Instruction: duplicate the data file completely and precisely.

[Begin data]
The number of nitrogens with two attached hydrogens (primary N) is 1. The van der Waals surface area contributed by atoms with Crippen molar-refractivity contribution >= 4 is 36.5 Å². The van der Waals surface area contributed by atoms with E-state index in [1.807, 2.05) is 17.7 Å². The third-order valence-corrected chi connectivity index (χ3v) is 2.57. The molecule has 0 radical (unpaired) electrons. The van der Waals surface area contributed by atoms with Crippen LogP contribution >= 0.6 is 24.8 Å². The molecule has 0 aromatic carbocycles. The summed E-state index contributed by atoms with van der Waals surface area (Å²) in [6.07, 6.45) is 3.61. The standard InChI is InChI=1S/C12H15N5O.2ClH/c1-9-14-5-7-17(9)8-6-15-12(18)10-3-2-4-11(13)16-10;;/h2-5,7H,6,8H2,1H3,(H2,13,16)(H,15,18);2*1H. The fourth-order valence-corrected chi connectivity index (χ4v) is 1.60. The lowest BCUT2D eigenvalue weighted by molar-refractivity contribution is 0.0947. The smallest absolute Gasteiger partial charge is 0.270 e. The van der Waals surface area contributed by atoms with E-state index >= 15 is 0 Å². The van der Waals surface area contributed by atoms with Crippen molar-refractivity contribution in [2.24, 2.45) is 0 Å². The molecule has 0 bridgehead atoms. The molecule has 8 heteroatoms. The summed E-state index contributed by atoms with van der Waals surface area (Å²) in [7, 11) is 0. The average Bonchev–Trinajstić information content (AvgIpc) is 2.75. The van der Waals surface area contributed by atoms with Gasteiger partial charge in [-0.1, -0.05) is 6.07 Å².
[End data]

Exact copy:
The number of nitrogens with two attached hydrogens (primary N) is 1. The van der Waals surface area contributed by atoms with Crippen molar-refractivity contribution >= 4 is 36.5 Å². The van der Waals surface area contributed by atoms with E-state index in [1.807, 2.05) is 17.7 Å². The third-order valence-corrected chi connectivity index (χ3v) is 2.57. The molecule has 0 radical (unpaired) electrons. The van der Waals surface area contributed by atoms with Crippen LogP contribution >= 0.6 is 24.8 Å². The molecule has 0 aromatic carbocycles. The summed E-state index contributed by atoms with van der Waals surface area (Å²) in [6.07, 6.45) is 3.61. The standard InChI is InChI=1S/C12H15N5O.2ClH/c1-9-14-5-7-17(9)8-6-15-12(18)10-3-2-4-11(13)16-10;;/h2-5,7H,6,8H2,1H3,(H2,13,16)(H,15,18);2*1H. The fourth-order valence-corrected chi connectivity index (χ4v) is 1.60. The lowest BCUT2D eigenvalue weighted by molar-refractivity contribution is 0.0947. The smallest absolute Gasteiger partial charge is 0.270 e. The van der Waals surface area contributed by atoms with E-state index >= 15 is 0 Å². The van der Waals surface area contributed by atoms with Crippen molar-refractivity contribution in [2.24, 2.45) is 0 Å². The molecule has 0 bridgehead atoms. The molecule has 8 heteroatoms. The summed E-state index contributed by atoms with van der Waals surface area (Å²) in [7, 11) is 0. The average Bonchev–Trinajstić information content (AvgIpc) is 2.75. The van der Waals surface area contributed by atoms with Gasteiger partial charge in [-0.1, -0.05) is 6.07 Å².